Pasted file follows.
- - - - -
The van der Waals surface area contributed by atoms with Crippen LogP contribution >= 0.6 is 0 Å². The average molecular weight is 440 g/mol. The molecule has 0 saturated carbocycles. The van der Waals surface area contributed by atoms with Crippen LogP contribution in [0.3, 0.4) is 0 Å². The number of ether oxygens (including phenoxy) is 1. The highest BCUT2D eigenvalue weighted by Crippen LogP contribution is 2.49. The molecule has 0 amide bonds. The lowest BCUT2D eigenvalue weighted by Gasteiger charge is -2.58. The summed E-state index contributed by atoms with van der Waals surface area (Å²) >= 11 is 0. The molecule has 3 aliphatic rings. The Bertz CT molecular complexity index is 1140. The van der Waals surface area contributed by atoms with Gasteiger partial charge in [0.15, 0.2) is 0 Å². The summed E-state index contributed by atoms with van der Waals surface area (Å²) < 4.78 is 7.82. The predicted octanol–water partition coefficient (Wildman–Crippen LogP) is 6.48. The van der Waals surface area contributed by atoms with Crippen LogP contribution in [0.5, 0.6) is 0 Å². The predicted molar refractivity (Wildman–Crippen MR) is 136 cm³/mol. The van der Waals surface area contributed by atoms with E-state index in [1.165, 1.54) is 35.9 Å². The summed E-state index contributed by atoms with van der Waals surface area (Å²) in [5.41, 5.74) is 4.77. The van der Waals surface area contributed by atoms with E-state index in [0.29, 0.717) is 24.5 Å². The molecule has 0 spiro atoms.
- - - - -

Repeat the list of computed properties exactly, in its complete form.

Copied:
The van der Waals surface area contributed by atoms with Crippen LogP contribution >= 0.6 is 0 Å². The average molecular weight is 440 g/mol. The molecule has 0 saturated carbocycles. The van der Waals surface area contributed by atoms with Crippen LogP contribution in [0.3, 0.4) is 0 Å². The number of ether oxygens (including phenoxy) is 1. The highest BCUT2D eigenvalue weighted by Crippen LogP contribution is 2.49. The molecule has 0 amide bonds. The lowest BCUT2D eigenvalue weighted by Gasteiger charge is -2.58. The summed E-state index contributed by atoms with van der Waals surface area (Å²) >= 11 is 0. The molecule has 3 aliphatic rings. The Bertz CT molecular complexity index is 1140. The van der Waals surface area contributed by atoms with Gasteiger partial charge in [0.15, 0.2) is 0 Å². The summed E-state index contributed by atoms with van der Waals surface area (Å²) < 4.78 is 7.82. The predicted octanol–water partition coefficient (Wildman–Crippen LogP) is 6.48. The van der Waals surface area contributed by atoms with Crippen LogP contribution in [0.5, 0.6) is 0 Å². The predicted molar refractivity (Wildman–Crippen MR) is 136 cm³/mol. The van der Waals surface area contributed by atoms with E-state index in [1.165, 1.54) is 35.9 Å². The summed E-state index contributed by atoms with van der Waals surface area (Å²) in [5.41, 5.74) is 4.77. The van der Waals surface area contributed by atoms with E-state index in [0.29, 0.717) is 24.5 Å². The molecule has 0 spiro atoms.